1. Studies show that medical personnel are more diligent about hand washing when they know they’re being watched. So watch them. They somewhat compensate by using a fresh pair of plastic gloves each time they enter a room, but that’s a second-best option.
  2. If you don’t see your doctor or nurse wash their hands, ask them (respectfully) to do so. Especially if your immune system has been weakened… which is certainly true of cancer and transplant patients. Elderly people in general do not have strong immunity, and they’re compromised even more by surgery and illness.
  3. Take massive doses of vitamins C and D before you check in. Physicians in the 1940s and 1950s used high-dose vitamin C (5-10 grams every half hour till reaching the point of bowel intolerance) to treat infection, allergies, and shock.7
  4. Staff may tell you this won’t work. Just remember the source of the problem in the first place.
  5. Request a private room. An August 2018 study in the journal PLOS ONE shows you’re far less likely to suffer infection in a private room. Mortality risk from central line infections was twice as high in double rooms.8

Do you really need that procedure?

Hospital-acquired infections are rife. One in 20 inpatients gets one, and 88,000 people die from them every year… one every six minutes, day and night.

In an ideal world, your interests align perfectly with your doctor’s. In reality, there may be multiple points of conflict – financial incentives, peer pressure, and restrictions that require use of “best practices” (often ruling out alternative therapies).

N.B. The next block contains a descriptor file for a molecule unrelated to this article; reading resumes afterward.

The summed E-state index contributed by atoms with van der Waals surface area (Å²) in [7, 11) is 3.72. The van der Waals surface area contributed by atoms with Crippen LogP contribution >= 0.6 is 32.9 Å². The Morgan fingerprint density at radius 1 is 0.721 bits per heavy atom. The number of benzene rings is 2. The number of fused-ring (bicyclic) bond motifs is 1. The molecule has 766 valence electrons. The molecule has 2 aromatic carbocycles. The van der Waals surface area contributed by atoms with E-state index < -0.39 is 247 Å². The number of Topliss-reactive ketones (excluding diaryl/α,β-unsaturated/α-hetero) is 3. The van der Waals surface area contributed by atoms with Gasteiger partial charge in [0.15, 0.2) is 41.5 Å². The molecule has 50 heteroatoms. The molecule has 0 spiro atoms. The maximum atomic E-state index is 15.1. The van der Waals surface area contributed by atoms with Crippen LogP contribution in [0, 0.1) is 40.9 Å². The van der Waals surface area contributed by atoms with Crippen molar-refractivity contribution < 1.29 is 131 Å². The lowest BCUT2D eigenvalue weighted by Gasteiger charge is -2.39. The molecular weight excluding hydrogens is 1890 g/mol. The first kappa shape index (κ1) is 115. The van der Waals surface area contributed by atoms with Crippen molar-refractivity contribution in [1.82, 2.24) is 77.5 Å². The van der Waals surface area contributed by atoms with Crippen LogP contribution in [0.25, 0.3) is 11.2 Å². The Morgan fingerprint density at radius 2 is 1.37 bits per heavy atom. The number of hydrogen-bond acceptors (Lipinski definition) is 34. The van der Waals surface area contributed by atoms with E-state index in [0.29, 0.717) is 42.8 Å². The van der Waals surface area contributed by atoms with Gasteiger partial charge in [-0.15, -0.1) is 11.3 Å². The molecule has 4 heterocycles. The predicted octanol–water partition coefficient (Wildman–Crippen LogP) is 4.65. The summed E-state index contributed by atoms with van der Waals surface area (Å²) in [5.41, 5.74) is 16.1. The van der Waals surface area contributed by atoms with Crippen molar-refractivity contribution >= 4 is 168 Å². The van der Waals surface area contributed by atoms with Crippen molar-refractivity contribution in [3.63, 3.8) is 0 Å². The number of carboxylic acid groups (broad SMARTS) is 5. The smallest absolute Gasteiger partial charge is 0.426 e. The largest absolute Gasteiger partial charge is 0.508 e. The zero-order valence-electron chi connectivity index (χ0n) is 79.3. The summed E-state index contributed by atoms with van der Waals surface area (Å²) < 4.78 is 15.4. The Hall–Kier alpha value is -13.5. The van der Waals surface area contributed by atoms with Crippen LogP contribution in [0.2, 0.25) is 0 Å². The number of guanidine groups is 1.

A doctor is pretty safe from malpractice suits if he or she uses best practices or standard of care.  If they try anything else, they’re at risk.

All invasive procedures bring risks of blood clots -- deep vein thrombosis (DVT), to use the medical term. Ironically, doctors are quick to warn airline passengers about this, yet don’t mention it to surgery patients.

You could be immobilized on a hospital bed far longer than on a trans ocean flight. Without preventive measures, one in three surgical patients develop blood clots, which kills five times more patients than infections do... through lack of basic care.

How to protect yourself:

  • Ask questions about how they’ll prevent DVT.
  • Take supplements before your procedure. Hospitals and Health recommends 3,000 mg of vitamin C, 2,000 mg of fish oil, vitamin E and NAC (N-acetyl-cysteine) to prevent abnormal clotting.
  • Be sure the diagnosis is correct, even if you have to get multiple “second opinions.”
  • Find out if there’s a less-invasive option.
  • Interview your doctor about philosophy of care. Does s/he respect the fact that you take supplements?